19. Boskovic, D.; Loebbecke, S. Chem. Eng. J. 2008, 135, Supplement 1, S138–S146.

    CAS  Article  Google Scholar 

  20. Boskovic, D.; Loebbecke, S.; Gross, G. A.; Koehler, J. M. Chem. Eng. Technol. 2011, 34, 361–370.

    CAS  Article  Google Scholar 

  21. Adeosun, J. T.; Lawal, A. Chem. Eng. Sci. 2009, 64, 2422–2432.

    CAS  Article  Google Scholar 

  22. Adeosun, J. T.; Lawal, A. Sens. Actuators B Chem. 2009, 139, 637–647.

    CAS  Article  Google Scholar 

  23. Méndez-Portillo, L. S.; Heniche, M.; Dubois, C.; Tanguy, P. A. J. AIChE. 2013, 59, 988–1001.

    Article  Google Scholar 

  24. Levenspiel, O. Chemical Reaction Engineering, edition 3. New York: Wiley 1998.

    Google Scholar 

  25. Kasban, H.; Zahran, O.; Arafa, H.; El-kordy, M.; Elaraby, S.; El-Samie, F. E. A. In 2010 The 7th International Conference on Informatics and Systems (INFOS), 2010; pp. 1–8.

    Google Scholar 

  26. Jansson, P. A. Deconvolution: With Applications in Spectroscopy; Academic: Cambridge, 1984.

    Google Scholar 

  27. Jansson, P. A.; Hunt, R. H.; Plyler, E. K. J. Opt. Soc. Am. 1970, 60, 596–599.

    CAS  Article  Google Scholar 

  28. Ham, J.-H.; Platzer, B. Chem. Eng. Technol. 2004, 27, 1172–1178.

    CAS  Article  Google Scholar 

  29. Shilapuram, V.; Jaya Krishna, D.; Ozalp, N. Int. J. Hydrog. Energy 2011, 36, 13488–13500.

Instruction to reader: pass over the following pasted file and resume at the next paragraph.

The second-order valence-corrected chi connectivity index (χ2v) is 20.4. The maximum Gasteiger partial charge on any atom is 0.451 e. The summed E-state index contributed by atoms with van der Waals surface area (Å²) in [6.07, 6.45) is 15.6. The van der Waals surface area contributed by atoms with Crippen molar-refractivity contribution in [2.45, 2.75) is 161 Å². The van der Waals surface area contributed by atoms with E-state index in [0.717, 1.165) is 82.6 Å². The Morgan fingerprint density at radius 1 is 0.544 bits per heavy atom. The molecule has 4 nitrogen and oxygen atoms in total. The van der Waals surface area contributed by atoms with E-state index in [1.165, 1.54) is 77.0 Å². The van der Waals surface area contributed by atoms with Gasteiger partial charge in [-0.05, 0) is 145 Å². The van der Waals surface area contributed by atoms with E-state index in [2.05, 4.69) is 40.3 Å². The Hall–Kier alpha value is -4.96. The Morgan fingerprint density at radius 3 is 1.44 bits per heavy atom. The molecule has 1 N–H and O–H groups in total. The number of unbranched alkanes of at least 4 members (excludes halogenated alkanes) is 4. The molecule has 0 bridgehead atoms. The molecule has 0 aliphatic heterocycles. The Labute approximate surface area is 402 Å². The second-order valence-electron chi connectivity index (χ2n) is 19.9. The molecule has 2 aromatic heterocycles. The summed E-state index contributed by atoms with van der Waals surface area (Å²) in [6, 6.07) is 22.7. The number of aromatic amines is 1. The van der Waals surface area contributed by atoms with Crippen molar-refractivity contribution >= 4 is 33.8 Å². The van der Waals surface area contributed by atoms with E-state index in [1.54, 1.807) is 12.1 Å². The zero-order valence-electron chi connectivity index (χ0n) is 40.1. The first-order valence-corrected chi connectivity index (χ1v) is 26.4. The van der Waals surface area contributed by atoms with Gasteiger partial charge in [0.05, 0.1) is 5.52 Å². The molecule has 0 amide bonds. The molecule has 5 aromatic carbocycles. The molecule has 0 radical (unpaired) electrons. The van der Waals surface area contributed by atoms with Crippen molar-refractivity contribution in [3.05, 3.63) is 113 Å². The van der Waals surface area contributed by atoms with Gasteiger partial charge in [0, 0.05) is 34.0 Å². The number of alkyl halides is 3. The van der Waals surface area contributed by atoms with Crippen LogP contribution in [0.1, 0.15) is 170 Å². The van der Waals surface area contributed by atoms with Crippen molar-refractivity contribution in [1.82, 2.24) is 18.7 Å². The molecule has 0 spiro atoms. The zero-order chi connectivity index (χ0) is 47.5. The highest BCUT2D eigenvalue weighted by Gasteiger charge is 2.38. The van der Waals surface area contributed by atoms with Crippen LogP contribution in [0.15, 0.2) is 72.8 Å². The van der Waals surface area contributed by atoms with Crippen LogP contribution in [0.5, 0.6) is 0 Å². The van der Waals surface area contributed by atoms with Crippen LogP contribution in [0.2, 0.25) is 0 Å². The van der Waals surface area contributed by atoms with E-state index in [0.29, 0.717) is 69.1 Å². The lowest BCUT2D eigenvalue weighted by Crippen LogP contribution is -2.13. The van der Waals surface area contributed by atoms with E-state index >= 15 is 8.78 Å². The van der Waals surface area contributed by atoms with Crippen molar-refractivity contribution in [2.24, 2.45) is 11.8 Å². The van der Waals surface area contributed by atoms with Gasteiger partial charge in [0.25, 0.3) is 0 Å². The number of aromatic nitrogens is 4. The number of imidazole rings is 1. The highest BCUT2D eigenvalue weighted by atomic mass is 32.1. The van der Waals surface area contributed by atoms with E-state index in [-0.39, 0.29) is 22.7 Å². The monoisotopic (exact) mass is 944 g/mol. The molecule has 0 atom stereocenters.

CAS  Article  Google Scholar 

  30. Mohammadi, M.; Jovanovic, G. N.; Sharp, K. V. Comput. Chem. Eng. 2013, 52, 134–144.

    CAS  Article  Google Scholar 

  31. Manikanda Kumaran, R.; Kumaraguruparan, G.; Sornakumar, T. Appl. Therm. Eng. 2013, 58, 205–216.

    Article  Google Scholar 

  32. Coblyn, M.; Truszkowska, A.; Mohammadi, M.; Heintz, K.; McGuire, J.; Sharp, K.; Jovanovic, G. J. Biomed. Mater. Res., Part B [Online early access]. DOI: 10.1002/jbm.b.33440. Published Online: May 13, 2015. http://onlineli-brary.wiley.com/doi/10.1002/jbm.b.33440/full (accessed Feb 25, 2016).

    Article  CAS  Google Scholar 

Download references

Author information

Authors and Affiliations

Authors

Corresponding author

Correspondence to Goran Jovanovic.

Electronic supplementary material

Rights and permissions

Open Access  This article is licensed under a Creative Commons Attribution 4.0 International License, which permits use, sharing, adaptation, distribution and reproduction in any medium or format, as long as you give appropriate credit to the original author(s) and the source, provide a link to the Creative Commons licence, and indicate if changes were made.

The images or other third party material in this article are included in the article’s Creative Commons licence, unless indicated otherwise in a credit line to the material. If material is not included in the article’s Creative Commons licence and your intended use is not permitted by statutory regulation or exceeds the permitted use, you will need to obtain permission directly from the copyright holder.

To view a copy of this licence, visit https://creativecommons.org/licenses/by/4.0/.

Reprints and Permissions

About this article

Verify currency and authenticity via CrossMark

Cite this article

Coblyn, M., Truszkowska, A. & Jovanovic, G. Characterization of Microchannel Hemodialyzers Using Residence Time Distribution Analysis. J Flow Chem 6, 53–61 (2016). https://doi.org/10.1556/1846.2015.00041

Download citation

  • Received:

  • Accepted:

  • Published:

  • Issue Date:

  • DOI: https://doi.org/10.1556/1846.2015.00041

Keyword

  • microchannel
  • micropost
  • hydrodynamic behavior
  • residence time distribution
  • hemodialysis